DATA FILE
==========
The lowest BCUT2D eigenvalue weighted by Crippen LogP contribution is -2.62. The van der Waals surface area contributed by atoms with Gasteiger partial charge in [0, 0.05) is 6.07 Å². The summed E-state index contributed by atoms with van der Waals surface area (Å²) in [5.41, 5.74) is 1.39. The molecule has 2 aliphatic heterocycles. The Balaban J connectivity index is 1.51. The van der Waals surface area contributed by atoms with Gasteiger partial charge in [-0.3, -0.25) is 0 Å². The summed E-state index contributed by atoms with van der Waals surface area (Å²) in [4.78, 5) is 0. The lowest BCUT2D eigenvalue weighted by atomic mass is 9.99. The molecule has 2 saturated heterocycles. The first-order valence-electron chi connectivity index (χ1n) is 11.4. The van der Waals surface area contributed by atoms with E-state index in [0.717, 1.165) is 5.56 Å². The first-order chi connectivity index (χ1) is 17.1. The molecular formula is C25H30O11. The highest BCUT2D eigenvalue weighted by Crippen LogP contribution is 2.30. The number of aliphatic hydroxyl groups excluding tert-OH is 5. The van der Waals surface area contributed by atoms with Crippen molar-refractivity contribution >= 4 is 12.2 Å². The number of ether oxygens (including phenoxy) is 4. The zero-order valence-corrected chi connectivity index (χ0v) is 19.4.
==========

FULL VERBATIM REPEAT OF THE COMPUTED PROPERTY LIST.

The lowest BCUT2D eigenvalue weighted by Crippen LogP contribution is -2.62. The van der Waals surface area contributed by atoms with Gasteiger partial charge in [0, 0.05) is 6.07 Å². The summed E-state index contributed by atoms with van der Waals surface area (Å²) in [5.41, 5.74) is 1.39. The molecule has 2 aliphatic heterocycles. The Balaban J connectivity index is 1.51. The van der Waals surface area contributed by atoms with Gasteiger partial charge in [-0.3, -0.25) is 0 Å². The summed E-state index contributed by atoms with van der Waals surface area (Å²) in [4.78, 5) is 0. The lowest BCUT2D eigenvalue weighted by atomic mass is 9.99. The molecule has 2 saturated heterocycles. The first-order valence-electron chi connectivity index (χ1n) is 11.4. The van der Waals surface area contributed by atoms with E-state index in [0.717, 1.165) is 5.56 Å². The first-order chi connectivity index (χ1) is 17.1. The molecular formula is C25H30O11. The highest BCUT2D eigenvalue weighted by Crippen LogP contribution is 2.30. The number of aliphatic hydroxyl groups excluding tert-OH is 5. The van der Waals surface area contributed by atoms with Crippen molar-refractivity contribution >= 4 is 12.2 Å². The number of ether oxygens (including phenoxy) is 4. The zero-order valence-corrected chi connectivity index (χ0v) is 19.4.